News & Events - University of Wisconsin System
FOR IMMEDIATE RELEASEMarch 7, 2002
Contact: Erik Christianson
Proposed Budget Cuts Could Limit UW System Enrollment
MADISON-The University of Wisconsin System will be forced to cut next fall's enrollment by thousands of students if legislators do not roll back the latest round of cuts proposed by the budget-writing Joint Finance Committee, Jay L. Smith, president of the UW Board of Regents warned Thursday.
In an unusually pessimistic message to the board, Smith said the UW simply could not absorb cuts beyond Gov. Scott McCallum's proposed $51 million budget reductions without drastically harming educational quality or student access. Earlier this week the legislative finance panel voted to cap the UW's tuition increase to 8 percent (a potential $9 million revenue loss) and to cut state agency budgets overall by $23 million, some portion of which would be absorbed by the UW.
If the tuition cap and further cuts are sustained in the final state budget, "the only recourse is to shut our doors to many deserving students," Smith said. "Otherwise, we may permanently jeopardize the quality education of which our citizens are so proud."
Smith directed UW System President Katharine Lyall to report to the board next week on the status and impact of pending budget cuts. Smith said he may have to ask the Board of Regents to direct each UW campus to immediately begin sending "conditional letters of admission to all (qualified) applicants not yet accepted," adding that "this would be an unprecedented measure, and one that we would prefer not to take."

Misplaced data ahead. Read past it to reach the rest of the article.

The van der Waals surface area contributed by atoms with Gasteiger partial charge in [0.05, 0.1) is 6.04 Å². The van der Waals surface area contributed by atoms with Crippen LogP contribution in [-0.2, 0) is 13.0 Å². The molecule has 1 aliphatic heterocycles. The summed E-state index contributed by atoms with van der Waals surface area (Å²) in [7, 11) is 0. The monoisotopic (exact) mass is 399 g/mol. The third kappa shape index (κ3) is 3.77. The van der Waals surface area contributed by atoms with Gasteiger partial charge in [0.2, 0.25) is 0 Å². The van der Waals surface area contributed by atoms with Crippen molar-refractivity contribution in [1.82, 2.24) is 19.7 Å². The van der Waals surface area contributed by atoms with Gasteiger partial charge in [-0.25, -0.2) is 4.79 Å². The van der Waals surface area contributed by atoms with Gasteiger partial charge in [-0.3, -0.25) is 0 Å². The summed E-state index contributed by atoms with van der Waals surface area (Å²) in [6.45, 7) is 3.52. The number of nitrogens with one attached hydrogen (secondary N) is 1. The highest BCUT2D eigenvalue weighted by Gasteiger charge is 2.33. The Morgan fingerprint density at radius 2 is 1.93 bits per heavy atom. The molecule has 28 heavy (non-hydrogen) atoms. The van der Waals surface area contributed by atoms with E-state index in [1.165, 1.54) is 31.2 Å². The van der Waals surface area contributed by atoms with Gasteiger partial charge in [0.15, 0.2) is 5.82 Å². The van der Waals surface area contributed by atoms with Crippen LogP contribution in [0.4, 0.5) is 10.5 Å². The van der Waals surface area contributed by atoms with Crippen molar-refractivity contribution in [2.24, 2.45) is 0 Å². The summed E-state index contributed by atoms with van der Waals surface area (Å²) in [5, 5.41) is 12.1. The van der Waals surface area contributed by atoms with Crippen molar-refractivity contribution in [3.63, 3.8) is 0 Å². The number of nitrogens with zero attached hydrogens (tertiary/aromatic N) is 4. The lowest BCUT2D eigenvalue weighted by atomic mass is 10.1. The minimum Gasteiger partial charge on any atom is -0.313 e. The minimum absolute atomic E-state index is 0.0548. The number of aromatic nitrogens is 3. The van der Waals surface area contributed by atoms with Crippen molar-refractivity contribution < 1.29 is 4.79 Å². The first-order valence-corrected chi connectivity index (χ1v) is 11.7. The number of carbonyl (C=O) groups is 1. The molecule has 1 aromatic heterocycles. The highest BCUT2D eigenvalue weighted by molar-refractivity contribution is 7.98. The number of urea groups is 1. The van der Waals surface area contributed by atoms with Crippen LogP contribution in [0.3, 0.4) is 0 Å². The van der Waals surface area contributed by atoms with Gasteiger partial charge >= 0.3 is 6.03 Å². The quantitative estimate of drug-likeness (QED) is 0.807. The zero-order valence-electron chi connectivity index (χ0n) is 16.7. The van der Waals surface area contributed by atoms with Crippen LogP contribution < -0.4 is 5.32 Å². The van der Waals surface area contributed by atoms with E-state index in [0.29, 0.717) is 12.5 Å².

Smith asked the regents' legislative coordination team, led by Regent Fred Mohs, to "carry our message very clearly to friends in the Legislature." The UW will also send a letter to every legislator, describing the potential seriousness of the budget cuts, he said.
The latest budget cuts, on top of McCallum's proposed $51 million decrease, follow a decade in which the UW has sustained $55 million in base budget cuts, Smith said. Through it all, the UW has expanded rather than cutting enrollments, enhancing educational access to Wisconsin students. To preserve the UW's mission, "we have cut to the bone and beyond," Smith asserted. Our university leaders "are talented managers, but they are not magicians," he said.
In the ensuing board discussion, board members strongly supported Smith's comments, noting that the UW's role as an engine of economic development for Wisconsin is in serious jeopardy. The UW "has been a catalyst for economic development," observed Regent Roger Axtell. These latest budget cuts threaten to eliminate the UW's ability to educate additional students in areas of greatest economic importance to Wisconsin. "I find this extremely distressing," he said.
UW-Eau Claire Chancellor Don Mash noted that the proposed tuition cap reduces educational opportunity but does not contribute to improving the state's overall budget problem, because it generates no additional tax dollars to close the deficit. While keeping tuition low is generally believed to help protect student access, in this case it will have the opposite effect because the UW will be forced to reduce the number of students it can serve, he said.
"The governor's (proposed) cuts are not going to be easy to manage," UW System President Lyall told the board. But she termed the potential for additional cuts "devastating."
The complete text of President Smith's remarks is online at www.wisconsin.edu/news.